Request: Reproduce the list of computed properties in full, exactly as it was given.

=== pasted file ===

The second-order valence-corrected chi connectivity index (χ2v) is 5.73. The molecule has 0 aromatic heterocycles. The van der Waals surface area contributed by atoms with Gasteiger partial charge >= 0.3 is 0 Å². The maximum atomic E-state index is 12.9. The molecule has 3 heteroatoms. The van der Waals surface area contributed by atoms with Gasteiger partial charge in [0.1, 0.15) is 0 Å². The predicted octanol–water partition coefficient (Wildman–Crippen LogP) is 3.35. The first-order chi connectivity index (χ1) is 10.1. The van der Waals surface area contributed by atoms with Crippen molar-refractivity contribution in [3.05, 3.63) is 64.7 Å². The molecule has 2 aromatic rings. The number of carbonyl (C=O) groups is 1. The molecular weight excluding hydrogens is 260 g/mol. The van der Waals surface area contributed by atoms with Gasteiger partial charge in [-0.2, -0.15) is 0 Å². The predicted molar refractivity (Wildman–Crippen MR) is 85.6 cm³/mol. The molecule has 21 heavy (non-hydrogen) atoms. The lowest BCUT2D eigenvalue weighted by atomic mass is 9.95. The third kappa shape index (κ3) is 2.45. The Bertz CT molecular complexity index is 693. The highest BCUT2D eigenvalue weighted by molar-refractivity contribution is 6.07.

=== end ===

The second-order valence-corrected chi connectivity index (χ2v) is 5.73. The molecule has 0 aromatic heterocycles. The van der Waals surface area contributed by atoms with Gasteiger partial charge >= 0.3 is 0 Å². The maximum atomic E-state index is 12.9. The molecule has 3 heteroatoms. The van der Waals surface area contributed by atoms with Gasteiger partial charge in [0.1, 0.15) is 0 Å². The predicted octanol–water partition coefficient (Wildman–Crippen LogP) is 3.35. The first-order chi connectivity index (χ1) is 10.1. The van der Waals surface area contributed by atoms with Crippen molar-refractivity contribution in [3.05, 3.63) is 64.7 Å². The molecule has 2 aromatic rings. The number of carbonyl (C=O) groups is 1. The molecular weight excluding hydrogens is 260 g/mol. The van der Waals surface area contributed by atoms with Gasteiger partial charge in [-0.2, -0.15) is 0 Å². The predicted molar refractivity (Wildman–Crippen MR) is 85.6 cm³/mol. The molecule has 21 heavy (non-hydrogen) atoms. The lowest BCUT2D eigenvalue weighted by atomic mass is 9.95. The third kappa shape index (κ3) is 2.45. The Bertz CT molecular complexity index is 693. The highest BCUT2D eigenvalue weighted by molar-refractivity contribution is 6.07.